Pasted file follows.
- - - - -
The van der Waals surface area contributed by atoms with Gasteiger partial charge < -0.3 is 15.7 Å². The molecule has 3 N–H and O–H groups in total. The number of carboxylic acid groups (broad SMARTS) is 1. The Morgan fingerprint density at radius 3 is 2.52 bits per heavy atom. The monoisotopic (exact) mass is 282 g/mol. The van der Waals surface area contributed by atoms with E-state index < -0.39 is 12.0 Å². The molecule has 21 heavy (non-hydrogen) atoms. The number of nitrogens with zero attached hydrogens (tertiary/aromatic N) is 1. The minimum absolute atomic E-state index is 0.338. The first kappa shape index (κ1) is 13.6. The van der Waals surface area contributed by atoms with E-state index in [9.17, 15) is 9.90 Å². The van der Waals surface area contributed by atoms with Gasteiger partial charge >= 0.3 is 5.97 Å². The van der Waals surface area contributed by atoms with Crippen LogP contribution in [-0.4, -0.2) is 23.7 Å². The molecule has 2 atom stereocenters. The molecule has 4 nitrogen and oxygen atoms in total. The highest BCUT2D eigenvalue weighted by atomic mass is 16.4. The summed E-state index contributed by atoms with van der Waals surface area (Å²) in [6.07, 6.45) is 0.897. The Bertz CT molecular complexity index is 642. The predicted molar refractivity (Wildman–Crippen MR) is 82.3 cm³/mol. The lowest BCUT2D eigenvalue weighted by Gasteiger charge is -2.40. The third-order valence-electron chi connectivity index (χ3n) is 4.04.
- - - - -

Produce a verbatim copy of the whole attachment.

The van der Waals surface area contributed by atoms with Gasteiger partial charge < -0.3 is 15.7 Å². The molecule has 3 N–H and O–H groups in total. The number of carboxylic acid groups (broad SMARTS) is 1. The Morgan fingerprint density at radius 3 is 2.52 bits per heavy atom. The monoisotopic (exact) mass is 282 g/mol. The van der Waals surface area contributed by atoms with E-state index < -0.39 is 12.0 Å². The molecule has 21 heavy (non-hydrogen) atoms. The number of nitrogens with zero attached hydrogens (tertiary/aromatic N) is 1. The minimum absolute atomic E-state index is 0.338. The first kappa shape index (κ1) is 13.6. The van der Waals surface area contributed by atoms with E-state index in [9.17, 15) is 9.90 Å². The van der Waals surface area contributed by atoms with Gasteiger partial charge >= 0.3 is 5.97 Å². The van der Waals surface area contributed by atoms with Crippen LogP contribution in [-0.4, -0.2) is 23.7 Å². The molecule has 2 atom stereocenters. The molecule has 4 nitrogen and oxygen atoms in total. The highest BCUT2D eigenvalue weighted by atomic mass is 16.4. The summed E-state index contributed by atoms with van der Waals surface area (Å²) in [6.07, 6.45) is 0.897. The Bertz CT molecular complexity index is 642. The predicted molar refractivity (Wildman–Crippen MR) is 82.3 cm³/mol. The lowest BCUT2D eigenvalue weighted by Gasteiger charge is -2.40. The third-order valence-electron chi connectivity index (χ3n) is 4.04.